Janil Greenaway
Janil Greenaway

Janil Greenaway appointed to UN post

By Admin Wednesday March 27 2013 in News
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Antigua & Barbuda’s top diplomat in Canada is leaving the Foreign Service to join the United Nations.

 

Janil Greenaway, the consul general in Toronto for the past 34 months, has been appointed the United Nations Development Program (UNDP) team manager of inter-governmental affairs and coherence based in New York. She takes up her new job on Monday.

 

The Bureau of External Relations & Advocacy (BERA) is responsible for the UNDP’s external relations and advocacy functions. The bureau consists of four clusters, one of which is multilateral affairs and coherence.

 

The cluster comprises three teams, including the inter-governmental affairs unit to be headed by Greenaway, who will be responsible for developing detailed strategies to reflect the UNDP’s desired position on issues related to UN reform and coherence, both in inter-governmental and inter-agency fora, supporting the cluster leader in coordinating UNDP interactions in inter-governmental and inter-agency fora to ensure that the UNDP’s interests are best represented.

 

Greenaway is looking forward to the new challenge.

 

Prior to coming to Toronto, she was Antigua & Barbuda’s lead delegate on the executive board that is also a BERA cluster.

 

“I was very active on that board and very involved in the strategic planning process back then,” she said. “In my new role, I will be working on the organization’s new strategic plan that will take effect next year.”

 

The outgoing diplomat said she relished serving her government in Canada. She was also responsible for serving nationals in provinces where they reside.

 

“It was a very fulfilling and interesting tour of duty,” said Greenaway. “It was an immensely rewarding experience in many ways, including the opportunities I had to interact with our communities of nationals across Canada. One of the highlights was Prime Minister Baldwin Spencer’s visit to Toronto last November. It was his first official visit in his second term and his first visit here in nearly six years. He wanted to reach out to the Diaspora here and the interactions he had with nationals were extremely good.”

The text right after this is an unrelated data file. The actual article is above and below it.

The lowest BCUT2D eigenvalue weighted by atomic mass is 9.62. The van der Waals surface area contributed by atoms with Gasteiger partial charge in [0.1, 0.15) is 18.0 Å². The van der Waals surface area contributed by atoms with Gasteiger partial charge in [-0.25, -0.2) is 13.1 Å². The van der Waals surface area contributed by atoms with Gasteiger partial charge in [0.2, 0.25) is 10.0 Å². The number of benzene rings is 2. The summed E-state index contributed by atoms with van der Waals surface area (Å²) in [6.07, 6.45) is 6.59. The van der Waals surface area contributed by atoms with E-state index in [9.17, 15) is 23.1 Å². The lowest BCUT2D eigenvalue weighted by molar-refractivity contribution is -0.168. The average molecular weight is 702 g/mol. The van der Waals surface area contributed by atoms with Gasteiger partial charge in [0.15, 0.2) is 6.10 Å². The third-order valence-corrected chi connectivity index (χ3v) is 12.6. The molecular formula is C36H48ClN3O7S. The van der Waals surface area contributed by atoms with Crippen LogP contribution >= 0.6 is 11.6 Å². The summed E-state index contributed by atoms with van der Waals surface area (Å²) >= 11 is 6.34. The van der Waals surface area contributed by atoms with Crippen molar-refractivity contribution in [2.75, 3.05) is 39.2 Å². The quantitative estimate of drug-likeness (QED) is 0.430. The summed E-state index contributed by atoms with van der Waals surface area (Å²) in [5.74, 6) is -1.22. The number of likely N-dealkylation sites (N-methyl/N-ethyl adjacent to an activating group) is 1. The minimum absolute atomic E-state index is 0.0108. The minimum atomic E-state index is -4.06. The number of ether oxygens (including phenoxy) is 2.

In addition to the standard consular services, Greenaway used her office and resources to promote Antigua & Barbuda as a country for nationals and Canadians to invest. She also promoted the Caribbean nation’s writers and artists, including filmmaker, Melissa Gomez, whose first full-length documentary, Silent Music, premiered at last year’s Caribbean Tales Film Festival in Toronto and writer, Althea Prince, who launched her new book, In the Black, last January.

 

“Our people are very talented and they can be found in many parts of the world,” said Greenaway. “I was delighted to play a part in helping them promote their work whenever I got that opportunity.”

 

Greenaway singled out hoisting the Grey Cup, the Canadian Football League symbol of supremacy, as another high point of her diplomatic career in the city.

 

Last May, Toronto resident Shawn Gore – whose parents were born in Antigua – brought the Cup to the New Dawn Moravian Church that he attends. The slot back is a member of the British Columbia Lions that won the 2011-12 Grey Cup.

 

“Holding the Grey Cup was a special moment for me, but what was even more fulfilling was that a young man of Antiguan & Barbudan heritage had played a part in winning that championship,” said Greenaway. “One of the things that was important for me when I came here was to reach out to the young people of the islands’ heritage. Shawn is a leader and role model that we are very proud of.”

 

Prior to coming to Toronto, Greenaway was Antigua & Barbuda’s Minister Counsellor at the UN for five years. That was her first diplomatic assignment.

 

After graduating from the University of the West Indies with a political science degree, Greenaway spent four years as a writer and later associate editor with the defunct Sun Printing & Publishing Company.

 

A talented actress, she was cast in The Sweetest Mango, the first feature film to emerge from the Eastern Caribbean that was released in 2001. The movie made history by being the biggest grossing film ever to show in Antigua & Barbuda.

 

Greenaway, who was a runner-up in the 1997 Miss Antigua & Barbuda pageant, holds a Master’s in International Affairs and a graduate certificate in Latin American & Caribbean Studies from the University of Pittsburgh.

 

Her replacement will be named shortly.

 

RON FANFAIR

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